A Baker Institute spin-off company, NIRTEK, has been established to develop and commercialise innovative technology that uses lasers to detect unstable coronary plaques, the leading cause of deadly heart attacks.
New spin-off company to prevent heart attacks
A new Australian company called Nirtek is working to develop and commercialise innovative technology that uses lasers to detect unstable coronary plaques, the leading cause of deadly heart attacks.
Fatty deposits known as atherosclerotic plaques can build up over time in the walls of the arteries, leading to coronary artery disease — the world’s biggest killer. If these plaques rupture, they can cause blood clots that block blood flow to the heart.
Pioneering technology shines a light on high-risk plaque
Nirtek’s new technology uses near infrared laser light to identify these dangerous, rupture-prone plaques, so doctors can treat them before they lead to heart attacks.
The device is based on the pioneering research of Professor Karlheinz Peter and his colleagues at the Baker Heart and Diabetes Institute, with patents already granted in both the USA and Japan.
Australian research and ingenuity is driving this project
Nirtek combines this research and clinical expertise with the ingenuity of Swinburne University optical physicists for prototype design, and the specialised skills of RMIT nano researchers to develop the strategy for large-scale manufacturing of a key optical component of the product.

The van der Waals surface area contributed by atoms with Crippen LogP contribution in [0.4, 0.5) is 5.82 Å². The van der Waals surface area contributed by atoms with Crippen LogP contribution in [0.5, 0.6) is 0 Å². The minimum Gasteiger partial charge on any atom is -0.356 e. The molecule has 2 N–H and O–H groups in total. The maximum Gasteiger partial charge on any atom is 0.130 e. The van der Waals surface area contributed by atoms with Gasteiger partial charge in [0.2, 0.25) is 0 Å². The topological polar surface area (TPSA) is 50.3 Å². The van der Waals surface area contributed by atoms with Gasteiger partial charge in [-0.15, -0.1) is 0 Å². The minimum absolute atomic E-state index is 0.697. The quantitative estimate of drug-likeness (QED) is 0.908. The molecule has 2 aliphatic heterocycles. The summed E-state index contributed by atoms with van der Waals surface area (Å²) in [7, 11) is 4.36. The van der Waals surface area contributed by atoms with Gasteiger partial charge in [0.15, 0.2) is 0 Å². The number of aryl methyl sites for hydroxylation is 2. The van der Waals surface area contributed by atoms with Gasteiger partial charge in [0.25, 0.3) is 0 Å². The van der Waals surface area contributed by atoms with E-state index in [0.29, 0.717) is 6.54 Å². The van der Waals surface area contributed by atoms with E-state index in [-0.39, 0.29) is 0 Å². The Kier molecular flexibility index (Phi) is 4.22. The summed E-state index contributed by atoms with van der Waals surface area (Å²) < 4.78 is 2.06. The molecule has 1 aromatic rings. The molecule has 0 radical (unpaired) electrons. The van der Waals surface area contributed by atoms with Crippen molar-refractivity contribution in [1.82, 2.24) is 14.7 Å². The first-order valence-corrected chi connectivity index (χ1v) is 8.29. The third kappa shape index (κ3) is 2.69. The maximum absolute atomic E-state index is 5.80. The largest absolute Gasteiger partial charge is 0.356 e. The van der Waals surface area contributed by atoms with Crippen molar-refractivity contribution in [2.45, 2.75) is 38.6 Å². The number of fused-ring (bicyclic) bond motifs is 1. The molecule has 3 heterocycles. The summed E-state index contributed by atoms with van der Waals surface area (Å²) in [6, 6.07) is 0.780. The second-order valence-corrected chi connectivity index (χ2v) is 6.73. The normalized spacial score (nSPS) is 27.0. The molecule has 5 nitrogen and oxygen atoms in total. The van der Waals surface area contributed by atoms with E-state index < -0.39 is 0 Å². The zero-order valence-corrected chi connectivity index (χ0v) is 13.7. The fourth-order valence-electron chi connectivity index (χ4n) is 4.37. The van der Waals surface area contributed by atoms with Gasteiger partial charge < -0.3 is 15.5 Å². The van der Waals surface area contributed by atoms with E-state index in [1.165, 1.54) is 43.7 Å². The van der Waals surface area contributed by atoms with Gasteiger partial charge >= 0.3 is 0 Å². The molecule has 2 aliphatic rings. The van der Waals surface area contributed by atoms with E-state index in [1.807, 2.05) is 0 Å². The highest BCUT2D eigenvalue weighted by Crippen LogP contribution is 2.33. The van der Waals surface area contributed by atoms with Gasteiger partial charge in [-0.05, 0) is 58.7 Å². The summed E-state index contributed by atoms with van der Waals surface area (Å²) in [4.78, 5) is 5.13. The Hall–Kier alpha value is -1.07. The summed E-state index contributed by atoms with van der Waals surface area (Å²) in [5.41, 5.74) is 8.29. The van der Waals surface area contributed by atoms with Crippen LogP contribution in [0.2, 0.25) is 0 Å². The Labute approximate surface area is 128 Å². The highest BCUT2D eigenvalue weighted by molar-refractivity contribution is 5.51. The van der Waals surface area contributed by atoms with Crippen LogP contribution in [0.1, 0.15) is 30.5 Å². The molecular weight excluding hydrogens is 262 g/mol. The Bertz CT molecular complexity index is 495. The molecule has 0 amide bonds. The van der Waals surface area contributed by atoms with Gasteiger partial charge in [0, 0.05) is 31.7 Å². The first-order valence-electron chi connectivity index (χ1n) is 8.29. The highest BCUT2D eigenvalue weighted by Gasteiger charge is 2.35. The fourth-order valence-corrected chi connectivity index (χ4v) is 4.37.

Too many people are suffering from heart attacks even after undergoing an angiogram which is the gold-standard detection measure for plaque build-up, highlighting the need for a better solution.
Nirtek CEO Matthew Hoskin says the technology is a terrific example of medical research providing the solution to a clearly defined clinical problem, in this case helping to prevent Australia’s biggest killer.
Capital raising is underway to translate this into the clinic and save lives
The company recently received a $750,000 Targeted Translation Research Accelerator grant through the Medical Research Future Fund which was a great boost, and is seeking additional funding to advance this life-saving technology to prevent heart attacks and save lives.